Saturday, 31 January 2009


An early start with Lee to get down to Southsea Castle at first light, because I had to be at work at 9:00am in town. Fortunately the 2nd winter Glaucous Gull was sat on the beach behind the pyramids, showing well, but photographs were shocking.

The 2nd-winter Glaucous Gull photographed in early morning, dull light © Ashley Howe

A walk along the coast revealed that there were 3 Purple Sandpipers, and just offshore was a Great Northern Diver.

Monday, 26 January 2009


A brief visit to Whiteley to try and get Emma Waxwings, but their was no sign of any today, though we spent a good hour visiting each individual road. However year ticks included Blackcap and Treecreeper.

Sunday, 25 January 2009

Beaulieu Road Station, Pennington, & Barton-on-sea

I took a well earnt Sunday off from work which allowed Emma and myself to do more glorious birding in Hampshire, well it could have been if it had stopped pissing it down.

A Great Grey Shrike has been reported daily for the last week at Beaulieu Road, though the weather had be considerably weather...typical first sign of bad weather and it had disappeared. Though a wet walk didn't go without a reward, a male Hen Harrier graced us with a fly-by, a Raven croaked overhead, Dartford Warblers were occasional, a Kingfisher was at Bishop's Dyke and a flock of 20 or Lesser Redpolls were in the Birches, and still there was no sign of the Shrike by the time we had got back to the car.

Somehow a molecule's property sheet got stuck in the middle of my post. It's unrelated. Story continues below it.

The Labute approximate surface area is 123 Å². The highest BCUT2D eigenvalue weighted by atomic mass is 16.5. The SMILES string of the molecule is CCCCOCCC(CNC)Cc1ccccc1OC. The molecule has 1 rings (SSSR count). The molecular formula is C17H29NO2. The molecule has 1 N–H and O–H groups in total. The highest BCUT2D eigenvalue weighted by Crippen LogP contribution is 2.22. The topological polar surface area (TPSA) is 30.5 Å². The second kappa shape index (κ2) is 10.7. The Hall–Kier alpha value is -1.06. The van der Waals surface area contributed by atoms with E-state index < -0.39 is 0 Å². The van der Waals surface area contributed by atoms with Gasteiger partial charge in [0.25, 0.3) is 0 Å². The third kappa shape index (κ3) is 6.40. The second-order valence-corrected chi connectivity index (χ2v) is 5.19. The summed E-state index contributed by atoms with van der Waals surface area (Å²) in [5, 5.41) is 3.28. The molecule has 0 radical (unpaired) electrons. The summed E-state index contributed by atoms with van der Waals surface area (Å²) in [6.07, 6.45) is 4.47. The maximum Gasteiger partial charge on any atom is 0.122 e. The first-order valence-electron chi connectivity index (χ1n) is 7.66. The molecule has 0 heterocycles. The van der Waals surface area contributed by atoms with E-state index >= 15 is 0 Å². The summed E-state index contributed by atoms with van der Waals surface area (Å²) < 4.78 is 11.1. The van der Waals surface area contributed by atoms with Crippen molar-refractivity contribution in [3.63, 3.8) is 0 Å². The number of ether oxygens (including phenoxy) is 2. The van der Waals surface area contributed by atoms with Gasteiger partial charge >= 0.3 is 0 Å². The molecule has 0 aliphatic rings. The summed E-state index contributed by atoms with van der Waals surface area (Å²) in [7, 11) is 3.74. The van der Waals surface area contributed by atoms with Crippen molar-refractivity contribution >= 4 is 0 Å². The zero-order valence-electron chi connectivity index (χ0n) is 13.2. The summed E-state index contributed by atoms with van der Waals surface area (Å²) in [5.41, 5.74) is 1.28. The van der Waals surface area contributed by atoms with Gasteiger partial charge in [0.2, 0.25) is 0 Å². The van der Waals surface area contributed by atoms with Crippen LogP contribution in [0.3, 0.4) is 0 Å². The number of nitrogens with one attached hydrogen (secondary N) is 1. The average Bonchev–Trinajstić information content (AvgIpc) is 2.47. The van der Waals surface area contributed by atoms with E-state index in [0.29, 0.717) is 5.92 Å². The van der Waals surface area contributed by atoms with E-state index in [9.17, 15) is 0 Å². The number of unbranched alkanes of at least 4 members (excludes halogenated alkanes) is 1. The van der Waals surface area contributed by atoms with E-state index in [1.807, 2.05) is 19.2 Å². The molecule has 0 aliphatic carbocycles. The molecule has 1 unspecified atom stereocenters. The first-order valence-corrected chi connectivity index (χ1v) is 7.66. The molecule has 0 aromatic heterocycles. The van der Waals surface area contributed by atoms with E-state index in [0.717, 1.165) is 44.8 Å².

Next stop was Hurst...nothing....Avon Valley, Rock Pipit and Marsh Harrier were added to the year list. A walk along the coast from Keyhaven to Pennington to Normandy added Spotted Redshank, Golden Plover, Bar-tailed Godwit and Slav Grebes being the only birds worth noting...again the Red-breasted Goose managed to elude me, argh!
The sun beginning to set over Oxey Marsh, this time with the tide out © Ashley Howe
The dieing hour of the day was spent at Barton-on-sea where Emma finally got her Owlies (Short-eared Owls to people who aren't mentally challenged) which sat about the Golf Course for 30 minutes before we left.

Sunday, 18 January 2009

Farlington Marshes

Not a particularly eventful afternoon, I finished work at 2 as usual, and straight down to Farlington again, hopeful of the Short-eared Owls a second time round. It wasn't to be, yet again, and so no added time was wasted here.

Only birds of note included a Merlin and the Avocets.

Friday, 16 January 2009


Ok, its taken me a while to realise this, but why the fuck haven't I pulled my finger out already and gone to see the Snowy Owl? Even my teachers at college were asking whether I had been down to see it, so I took this as an indication that they wouldn't mind me missing a days worth of lesson to actually go and see it.
2nd thing to think about; how to get down there, everybody in Britain has seen it already, hmm?
My reply to this is perhaps the craziest idea I have ever head: "Ok, sod it, i'll ride!!"